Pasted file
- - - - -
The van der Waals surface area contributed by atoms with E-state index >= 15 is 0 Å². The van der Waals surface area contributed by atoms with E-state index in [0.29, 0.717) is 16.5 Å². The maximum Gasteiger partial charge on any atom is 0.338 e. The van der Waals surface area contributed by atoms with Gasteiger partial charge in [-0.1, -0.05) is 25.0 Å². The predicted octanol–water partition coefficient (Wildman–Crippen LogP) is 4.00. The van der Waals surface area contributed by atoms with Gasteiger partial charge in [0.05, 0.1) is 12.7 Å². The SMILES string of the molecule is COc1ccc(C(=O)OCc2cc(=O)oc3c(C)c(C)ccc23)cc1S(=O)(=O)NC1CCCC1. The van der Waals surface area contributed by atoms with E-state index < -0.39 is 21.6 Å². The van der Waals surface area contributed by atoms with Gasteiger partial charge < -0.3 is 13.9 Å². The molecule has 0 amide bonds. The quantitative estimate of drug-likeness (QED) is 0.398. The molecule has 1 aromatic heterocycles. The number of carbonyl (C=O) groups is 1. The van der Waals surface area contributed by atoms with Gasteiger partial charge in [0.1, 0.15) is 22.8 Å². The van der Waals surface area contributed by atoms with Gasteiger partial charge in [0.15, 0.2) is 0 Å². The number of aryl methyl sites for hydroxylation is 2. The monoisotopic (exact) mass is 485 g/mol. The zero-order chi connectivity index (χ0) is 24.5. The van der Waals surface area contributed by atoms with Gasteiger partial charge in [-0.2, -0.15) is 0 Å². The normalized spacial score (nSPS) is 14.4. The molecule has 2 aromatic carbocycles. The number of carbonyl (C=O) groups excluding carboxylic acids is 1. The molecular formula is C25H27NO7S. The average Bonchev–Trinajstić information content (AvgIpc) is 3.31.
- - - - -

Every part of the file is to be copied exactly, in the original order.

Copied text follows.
The van der Waals surface area contributed by atoms with E-state index >= 15 is 0 Å². The van der Waals surface area contributed by atoms with E-state index in [0.29, 0.717) is 16.5 Å². The maximum Gasteiger partial charge on any atom is 0.338 e. The van der Waals surface area contributed by atoms with Gasteiger partial charge in [-0.1, -0.05) is 25.0 Å². The predicted octanol–water partition coefficient (Wildman–Crippen LogP) is 4.00. The van der Waals surface area contributed by atoms with Gasteiger partial charge in [0.05, 0.1) is 12.7 Å². The SMILES string of the molecule is COc1ccc(C(=O)OCc2cc(=O)oc3c(C)c(C)ccc23)cc1S(=O)(=O)NC1CCCC1. The van der Waals surface area contributed by atoms with E-state index < -0.39 is 21.6 Å². The van der Waals surface area contributed by atoms with Gasteiger partial charge < -0.3 is 13.9 Å². The molecule has 0 amide bonds. The quantitative estimate of drug-likeness (QED) is 0.398. The molecule has 1 aromatic heterocycles. The number of carbonyl (C=O) groups is 1. The van der Waals surface area contributed by atoms with Gasteiger partial charge in [0.1, 0.15) is 22.8 Å². The van der Waals surface area contributed by atoms with Gasteiger partial charge in [0.15, 0.2) is 0 Å². The number of aryl methyl sites for hydroxylation is 2. The monoisotopic (exact) mass is 485 g/mol. The zero-order chi connectivity index (χ0) is 24.5. The van der Waals surface area contributed by atoms with Gasteiger partial charge in [-0.2, -0.15) is 0 Å². The normalized spacial score (nSPS) is 14.4. The molecule has 2 aromatic carbocycles. The number of carbonyl (C=O) groups excluding carboxylic acids is 1. The molecular formula is C25H27NO7S. The average Bonchev–Trinajstić information content (AvgIpc) is 3.31.